Four companies and cooperatives have been selected for the Dairy Industry Impact grants totaling more than $600,000 after a competitive review process.
The money comes from the Dairy Business Innovation Alliance, a partnership between the Center for Dairy Research at UW-Madison and Wisconsin Cheese Makers Association. The grant was designed to attract medium to large dairy companies to create an innovative idea or tackle a challenge to advance the industry.
The program awards reimbursable grants ranging from $50,000 to $250,000 for USDA-eligible expenses related to a company’s proposed project. This is the first cycle for the Dairy Industry Impact grant and the four companies listed below have committed to sharing their knowledge gained with the wider dairy industry.
“These grants will help explore new waste treatment options for smaller cheese plants, help position dairy in the sports beverage category, expand the utilization of coproducts, and enhance cheese export opportunities,” says CDR Director John Lucey. “The DBIA is committed to helping move our dairy industry forward.”
Meet the recipients, listed alphabetically:
Cedar Grove Cheese of Plain will scale up a model, liquid waste-to-fertilizer system for small dairy processors. This solution will convert wash water into marketable fertilizer, which is expected to be relatively affordable for small and medium size dairy plants. The project will result in recovery and marketing of nutrients from the bio-solids remaining after treatment of cheese plant wash waste.
GoodSport Nutrition of Evanston, Illinois will raise consumer awareness regarding the ability of dairy products to deliver effective hydration before, during and after exercise, opening the door for dairy products to access the $8.3 billion plus sports beverage market. The company will attend select sports health professional tradeshows to present scientific research behind dairy’s hydration properties. The project aims to pave the way for product development and entry of other dairy-based sports nutrition products, adding benefit of creating value for a dairy by-product previously considered a commodity.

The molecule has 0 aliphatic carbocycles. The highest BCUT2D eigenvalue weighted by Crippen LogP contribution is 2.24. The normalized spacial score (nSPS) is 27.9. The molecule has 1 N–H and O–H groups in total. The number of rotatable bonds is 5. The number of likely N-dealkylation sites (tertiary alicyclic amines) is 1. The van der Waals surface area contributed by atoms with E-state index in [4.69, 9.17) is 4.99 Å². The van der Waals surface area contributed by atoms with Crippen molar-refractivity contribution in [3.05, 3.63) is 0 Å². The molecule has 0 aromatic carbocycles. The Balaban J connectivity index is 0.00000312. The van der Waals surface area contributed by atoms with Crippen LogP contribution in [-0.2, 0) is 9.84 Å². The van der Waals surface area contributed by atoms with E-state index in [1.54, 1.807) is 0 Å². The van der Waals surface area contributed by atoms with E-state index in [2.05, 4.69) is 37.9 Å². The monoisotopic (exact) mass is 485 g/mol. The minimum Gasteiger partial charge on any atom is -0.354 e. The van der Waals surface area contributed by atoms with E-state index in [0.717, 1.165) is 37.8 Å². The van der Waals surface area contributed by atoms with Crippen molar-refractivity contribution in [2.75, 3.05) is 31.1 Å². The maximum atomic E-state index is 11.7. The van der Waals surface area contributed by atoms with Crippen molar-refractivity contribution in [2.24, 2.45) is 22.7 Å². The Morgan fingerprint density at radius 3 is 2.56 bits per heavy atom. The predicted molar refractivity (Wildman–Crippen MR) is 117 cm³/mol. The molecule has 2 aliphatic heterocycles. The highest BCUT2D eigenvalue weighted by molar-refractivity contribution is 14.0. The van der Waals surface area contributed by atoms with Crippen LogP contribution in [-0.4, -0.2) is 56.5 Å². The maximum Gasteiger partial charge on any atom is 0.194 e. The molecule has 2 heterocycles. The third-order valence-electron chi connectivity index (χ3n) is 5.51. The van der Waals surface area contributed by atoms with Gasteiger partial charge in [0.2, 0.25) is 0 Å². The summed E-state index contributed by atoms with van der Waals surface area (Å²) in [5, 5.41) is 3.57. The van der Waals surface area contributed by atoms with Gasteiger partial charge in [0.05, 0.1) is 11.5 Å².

Milk Specialties Global of Eden Prairie, Minnesota will evaluate the potential nutritional benefits of a low-value dairy by-product in animal feed. If successful, the expected nutritional benefits will create both a new market and higher price for commodity items. This will also incentivize the development of additional premium feed products to justify a value-added price for what is currently a processing by-product.
Specialty Cheese Company of Reeseville will provide market access services for a group of small cheese producers to increase export opportunities via consolidated shipments to the Middle East and Japan. This will increase the competitiveness of small Wisconsin cheese producers by reducing shipping costs and providing export expertise. The funds provided will enable the consortium to validate a model pilot program that can be replicated in other domestic geographic areas as well as being capable of expansion to other international markets.
“From new export initiatives to product development and innovative plant efficiencies, the projects funded by the DBIA impact not only the recipients, but the entire industry,” says WCMA Executive Director John Umhoefer. “WCMA is pleased to help support dairy’s continued growth and modernization.”
The Dairy Business Innovation Alliance is supported by funding from the USDA and was created in the 2018 federal Farm Bill. In addition to the Dairy Industry Impact grant, the DBIA administers Dairy Business Builder grants to support small to medium size dairy enterprises and provides extensive online resources to support dairy businesses through webinars and technical assistance.